Summertime in Thailand, despite the excruciating heat, has been a great time to do lots of physical exercise. In addition to frisbee three times a week, I joined CrossFit Chiang Mai for the summer to supplement my other workouts and build core strength. The workouts are all about “constantly varied, high intensity functional movement.” I really enjoy it and it’s a great community of people.
CrossFit is at once both encouraging and humbling, which I’ve learned is an important combination in life. Today, my 5×5 sets of back squats at 60 kgs (132 lbs) was dwarfed by my lifting partner – a young woman – who hoisted nearly double that weight for her sets. And across the gym was the physically unimpressive community church pastor squatting 115 kgs (253 lbs.) Still, one can’t help but be encouraged by the community, in particular by said pastor who often quips, “We must be mental to pay for this…”
I’ve kept up with running, swimming, and biking as well. Here’s a picture from a monster ride through the mountains a few weekends ago. The 100 kms through the mountains was less crazy to my friends than the fact that we did it during the smog covering Chiang Mai this month.
I did my first official triathlon on Monday here in Chiang Mai. It was a 1 km swim, 25 km bike, and a 10 km run. The best and worst thing about it was that it started at 8:00 AM. On the one hand, I didn’t have to wake up at 4:30 AM like the usual early morning races. On the other hand, it was over 90 degrees by the time I got to the run portion of the race.
For the most part, the run was insane. I wasn’t sure what to expect when the Thai announcer explained that the run would go off into the countryside. It didn’t disappoint. Two kms into the run, we turned off into a steep and windy “trail” that left many of us squawking. The trail was hardly run-able with large rocks and trenches, likely left over from the rainy season. Most runners walked the more treacherous portions. To make matters worse, there was burning on either side of the narrow trail. I psyched myself up by imagining I was running through a war zone. Ironically, a misspelled sign along the way read, “TRIAL.”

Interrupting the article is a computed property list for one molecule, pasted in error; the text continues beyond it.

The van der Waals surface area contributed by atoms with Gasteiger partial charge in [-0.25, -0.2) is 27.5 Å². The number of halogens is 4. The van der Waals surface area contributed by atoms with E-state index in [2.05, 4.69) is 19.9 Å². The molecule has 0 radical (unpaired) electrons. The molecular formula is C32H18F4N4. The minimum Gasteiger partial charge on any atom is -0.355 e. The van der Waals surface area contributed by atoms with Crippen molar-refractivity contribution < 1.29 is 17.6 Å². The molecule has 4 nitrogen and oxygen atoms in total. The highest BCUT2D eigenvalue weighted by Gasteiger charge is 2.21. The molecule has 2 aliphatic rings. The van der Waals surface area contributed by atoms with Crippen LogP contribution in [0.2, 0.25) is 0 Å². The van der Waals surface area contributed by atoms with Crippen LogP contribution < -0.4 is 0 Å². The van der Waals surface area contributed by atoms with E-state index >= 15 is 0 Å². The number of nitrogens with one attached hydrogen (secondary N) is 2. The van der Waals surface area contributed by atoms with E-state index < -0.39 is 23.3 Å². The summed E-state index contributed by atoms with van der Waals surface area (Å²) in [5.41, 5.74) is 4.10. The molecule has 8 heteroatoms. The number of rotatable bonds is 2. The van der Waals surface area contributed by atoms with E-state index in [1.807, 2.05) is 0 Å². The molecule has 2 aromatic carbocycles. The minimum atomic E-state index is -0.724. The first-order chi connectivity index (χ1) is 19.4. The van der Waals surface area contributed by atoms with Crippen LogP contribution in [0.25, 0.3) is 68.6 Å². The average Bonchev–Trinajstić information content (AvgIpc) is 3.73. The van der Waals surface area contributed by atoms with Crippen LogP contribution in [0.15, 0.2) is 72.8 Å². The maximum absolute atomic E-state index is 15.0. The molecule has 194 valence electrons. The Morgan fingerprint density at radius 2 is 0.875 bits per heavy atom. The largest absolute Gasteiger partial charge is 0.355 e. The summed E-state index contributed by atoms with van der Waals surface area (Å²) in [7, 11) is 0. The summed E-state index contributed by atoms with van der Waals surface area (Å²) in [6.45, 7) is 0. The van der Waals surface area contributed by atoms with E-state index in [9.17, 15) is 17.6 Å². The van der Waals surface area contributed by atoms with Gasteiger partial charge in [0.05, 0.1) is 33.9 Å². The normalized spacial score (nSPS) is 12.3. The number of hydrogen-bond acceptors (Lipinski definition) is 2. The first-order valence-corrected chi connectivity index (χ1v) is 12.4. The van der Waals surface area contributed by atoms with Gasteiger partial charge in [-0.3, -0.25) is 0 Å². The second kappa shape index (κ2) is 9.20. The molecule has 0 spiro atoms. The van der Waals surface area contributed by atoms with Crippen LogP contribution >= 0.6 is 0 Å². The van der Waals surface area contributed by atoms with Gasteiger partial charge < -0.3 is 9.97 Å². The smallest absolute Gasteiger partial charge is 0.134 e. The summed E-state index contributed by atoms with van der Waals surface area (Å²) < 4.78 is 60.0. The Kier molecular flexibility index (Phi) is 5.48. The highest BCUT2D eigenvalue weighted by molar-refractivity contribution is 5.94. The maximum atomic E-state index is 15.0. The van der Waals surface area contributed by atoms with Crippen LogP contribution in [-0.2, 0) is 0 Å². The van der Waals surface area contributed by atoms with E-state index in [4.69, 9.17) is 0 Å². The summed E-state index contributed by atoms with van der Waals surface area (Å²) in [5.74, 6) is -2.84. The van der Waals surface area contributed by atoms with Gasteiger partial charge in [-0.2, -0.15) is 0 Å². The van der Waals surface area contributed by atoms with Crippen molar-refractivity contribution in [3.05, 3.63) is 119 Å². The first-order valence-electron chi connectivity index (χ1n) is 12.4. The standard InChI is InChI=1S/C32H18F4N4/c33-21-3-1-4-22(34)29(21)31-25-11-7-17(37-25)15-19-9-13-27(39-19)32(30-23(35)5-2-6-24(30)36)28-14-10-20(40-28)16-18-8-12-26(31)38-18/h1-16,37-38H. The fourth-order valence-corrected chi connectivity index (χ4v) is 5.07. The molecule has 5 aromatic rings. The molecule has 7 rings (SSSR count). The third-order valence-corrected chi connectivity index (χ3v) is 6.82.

I was happy with my performance and ended up in 5th place in my age category (29 and under), which put me in the upper 50% of my competitors (there couldn’t have been more than ten 29 and unders.) To add credibility, the race included an olympic triathlete from a European country that I can’t remember now, which was really cool to see. Also, the Chiang Mai Ultimate Club represented with 5 of us participating.
I met up with Kyaw Kyaw, a former Payap student from Myanmar. He recently went back to Myanmar for the first time in 8 years making a year away from New Jersey seem manageable.
I really enjoyed the triathlon and would like to do more. Admittedly but not regrettably, however, I don’t have that inner competitive edge to take it too seriously. I may remain a perennially average athlete. That’s the way I like it. I’ve grown to appreciate the old adage: everything in moderation. Over drinks and discussion, a friend of mine recently reminded me of the inherent contradiction in that saying and has recommended an important nuance: everything in moderation, including moderation itself every once in a while…
Alas, I love life in Thailand. I love biking most places and not owning a motorized vehicle. Here’s a picture of a gang of us who biked out to our friend Bill’s house for the Superbowl a few months ago. (There’s over 150 years of living in Thailand between the five of us.)
Life is good here. There’s a proverb in Thai that says ในน้ำมีปลา ในนามีข้าว (“In the water, there’s fish; in the field, there’s rice.”) Like most sayings, it could be (and has been) interpreted in a number of ways over the years. For me today it is a call to find satisfaction and happiness in the simple joys of life, like physical activity.
I love you all,